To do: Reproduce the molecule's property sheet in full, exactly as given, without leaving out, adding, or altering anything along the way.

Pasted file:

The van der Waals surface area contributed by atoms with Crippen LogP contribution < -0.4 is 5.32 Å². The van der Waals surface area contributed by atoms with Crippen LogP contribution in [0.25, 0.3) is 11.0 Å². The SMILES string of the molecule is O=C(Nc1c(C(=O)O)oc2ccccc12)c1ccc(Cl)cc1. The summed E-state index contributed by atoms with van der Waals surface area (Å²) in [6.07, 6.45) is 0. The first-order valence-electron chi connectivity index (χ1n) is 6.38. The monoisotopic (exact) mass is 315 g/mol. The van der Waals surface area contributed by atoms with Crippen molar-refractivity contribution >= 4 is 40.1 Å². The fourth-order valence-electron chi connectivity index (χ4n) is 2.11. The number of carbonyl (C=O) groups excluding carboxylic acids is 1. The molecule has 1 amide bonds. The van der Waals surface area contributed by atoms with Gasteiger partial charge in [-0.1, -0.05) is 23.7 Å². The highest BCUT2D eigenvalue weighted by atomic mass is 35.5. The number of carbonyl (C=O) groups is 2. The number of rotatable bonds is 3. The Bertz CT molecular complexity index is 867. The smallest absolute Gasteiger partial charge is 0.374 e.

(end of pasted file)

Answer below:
The van der Waals surface area contributed by atoms with Crippen LogP contribution < -0.4 is 5.32 Å². The van der Waals surface area contributed by atoms with Crippen LogP contribution in [0.25, 0.3) is 11.0 Å². The SMILES string of the molecule is O=C(Nc1c(C(=O)O)oc2ccccc12)c1ccc(Cl)cc1. The summed E-state index contributed by atoms with van der Waals surface area (Å²) in [6.07, 6.45) is 0. The first-order valence-electron chi connectivity index (χ1n) is 6.38. The monoisotopic (exact) mass is 315 g/mol. The van der Waals surface area contributed by atoms with Crippen molar-refractivity contribution >= 4 is 40.1 Å². The fourth-order valence-electron chi connectivity index (χ4n) is 2.11. The number of carbonyl (C=O) groups excluding carboxylic acids is 1. The molecule has 1 amide bonds. The van der Waals surface area contributed by atoms with Gasteiger partial charge in [-0.1, -0.05) is 23.7 Å². The highest BCUT2D eigenvalue weighted by atomic mass is 35.5. The number of carbonyl (C=O) groups is 2. The number of rotatable bonds is 3. The Bertz CT molecular complexity index is 867. The smallest absolute Gasteiger partial charge is 0.374 e.